Three weeks after Adrian’s death, I flew to California to stay with family. There wasn’t a local milk bank there, but I researched means of transporting the milk back with me. I purchased an insulated cooler and small blocks of blue ice, and the bank emailed a letter I could carry with me.About a week into my trip, I pumped over an hour to produce less than an ounce of milk. As much as I wanted to do this beautiful thing, I discovered I couldn’t sustain it. I decided that day I was done. In four weeks, I had pumped twice daily, producing a total of 48 ounces of milk.
Because my supply was so low, I thought it would fade completely when I stopped pumping. Although I never again felt the intense pain of the early days, I leaked milk off and on for several more weeks. It was a bittersweet feeling.
Going home from the hospital, I was not surprised that I still looked about six months pregnant. This was normal. What bothered me was having a body that was still a subject of conversation. Strangers could still look at me, ask for my baby’s name or when I was due. No one intends to be hurtful, but these questions would break my heart.
I stayed home for three days. When I finally had to leave the house, I tried on everything in my closet. But I had never been a fan of oversized clothing, and almost nothing fit me. The few things that did fit were tight across my belly.
Most women who have given birth continue to wear maternity clothing. Emotionally, that wasn’t an option for me. When I had to go to the funeral home, I borrowed a shirt from my sister, paired with ratty sweatpant capris. I looked ridiculous, but it was preferable to looking pregnant. Afterwards, I wore the same three shirts for the next week.
My doula brought me a belly wrap. When properly applied, it helped to minimize the swelling in my belly. Unfortunately, it also aggravated my back pain, and I couldn’t handle wearing it for more than a few hours.
My sister reminded me I needed something to wear for the funeral. Deep into summer, the black dresses for sale were mostly short and geared towards dating. I bought an oversized maxi skirt and a selection of black chiffon tops online. I had no idea what size I would be, so I bought one of everything. I also realized that even when the swelling finally left my feet, they were permanently larger. I got rid of all my shoes.
By the day of the funeral, much of the swelling had gone down in my belly. In the flowy chiffon top, I mostly only looked overweight. It was a feeling I could handle. I didn’t care if people thought I was fat.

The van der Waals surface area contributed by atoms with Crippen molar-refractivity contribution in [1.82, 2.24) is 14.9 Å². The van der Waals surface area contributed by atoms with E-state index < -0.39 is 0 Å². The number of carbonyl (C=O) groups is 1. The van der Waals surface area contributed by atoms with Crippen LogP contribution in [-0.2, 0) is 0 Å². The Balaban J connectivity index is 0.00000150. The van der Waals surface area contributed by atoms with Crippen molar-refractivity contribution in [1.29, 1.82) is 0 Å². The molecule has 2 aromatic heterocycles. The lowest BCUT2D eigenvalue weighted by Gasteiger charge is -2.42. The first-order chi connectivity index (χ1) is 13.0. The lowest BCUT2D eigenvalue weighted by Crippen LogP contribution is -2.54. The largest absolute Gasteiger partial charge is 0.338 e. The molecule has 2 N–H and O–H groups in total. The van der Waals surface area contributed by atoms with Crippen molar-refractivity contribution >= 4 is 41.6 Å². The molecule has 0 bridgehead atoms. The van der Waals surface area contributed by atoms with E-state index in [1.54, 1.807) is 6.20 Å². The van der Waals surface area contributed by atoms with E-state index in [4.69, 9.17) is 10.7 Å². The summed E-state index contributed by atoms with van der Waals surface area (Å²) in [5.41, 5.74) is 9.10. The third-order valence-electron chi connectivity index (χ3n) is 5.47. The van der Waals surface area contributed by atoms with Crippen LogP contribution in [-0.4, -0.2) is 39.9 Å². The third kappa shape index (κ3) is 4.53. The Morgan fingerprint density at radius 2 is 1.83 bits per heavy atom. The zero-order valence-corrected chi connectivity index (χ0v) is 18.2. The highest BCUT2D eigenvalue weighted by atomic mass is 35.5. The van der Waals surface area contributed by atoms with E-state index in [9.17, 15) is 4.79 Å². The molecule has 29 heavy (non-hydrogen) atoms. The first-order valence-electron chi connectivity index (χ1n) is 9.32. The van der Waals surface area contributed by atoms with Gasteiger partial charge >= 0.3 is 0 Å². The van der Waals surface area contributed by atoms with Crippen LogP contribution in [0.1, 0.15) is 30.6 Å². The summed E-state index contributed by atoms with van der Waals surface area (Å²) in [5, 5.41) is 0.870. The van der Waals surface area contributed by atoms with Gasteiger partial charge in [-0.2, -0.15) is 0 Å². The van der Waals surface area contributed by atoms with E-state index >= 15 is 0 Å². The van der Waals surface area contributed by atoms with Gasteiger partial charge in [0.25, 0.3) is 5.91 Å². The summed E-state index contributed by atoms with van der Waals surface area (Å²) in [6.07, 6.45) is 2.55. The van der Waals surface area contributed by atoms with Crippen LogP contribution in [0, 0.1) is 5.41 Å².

Caption: Miranda at Adrian’s funeral, 11 days postpartum.
The funeral was the first and only day I tried wearing makeup. It used to be a ritual; I wouldn’t leave the house without at least powder and concealer. When I came home from the hospital, it was no longer important to me. I tried wearing makeup that day mostly to hide the heavy dark circles under my eyes, but it felt empty to me. Makeup didn’t become habit again until I returned to work, and very rarely on the weekends.
By the time of my trip to California, a few more items from my closet fit, but barely enough to fill one small suitcase. My aunt and my cousin’s wife March* took me shopping. I found more flowy clothing. It helped me feel like I didn’t have to hide my body.
I have always been a moderately active person. In the ten years before Adrian was born, I ran two marathons and multiple 5Ks and obstacle races. It is one of my regrets that I didn’t exercise as much during my pregnancy.
While recovering from delivery, I was unexpectedly sore in my arms and upper back. Labor had become a full-body activity. Even after the soreness faded, my lower back continued to hurt. I also continued to experience the wrist and arm pain that had developed during my ninth month, but I was reluctant to see my regular doctor to take care of it. I still didn’t know how to talk to my providers about what had happened to me.
I started sleeping on my back again. One morning, I woke from a sound sleep, gasping from the electric shock running down my right arm. I literally could not move it from the pillow next to me; it felt like my nerves were on fire. My sister brought ice packs and helped to reposition me. The next morning, I was able to fit into a cancellation at my doctor’s office, but he couldn’t find anything wrong with me. The pain revisited a few times, but eventually faded with no explanation.While in California, March asked me to join her for yoga. It was the first physical activity I had tried since giving birth. About halfway through, I stopped and sank into child’s pose, exhausted. Even incomplete, I was thankful I had shown up. The activity was the first time I was able to turn off the thoughts whirling through my head. It also woke me up from the nearly dissociative state I’d lived in with my body.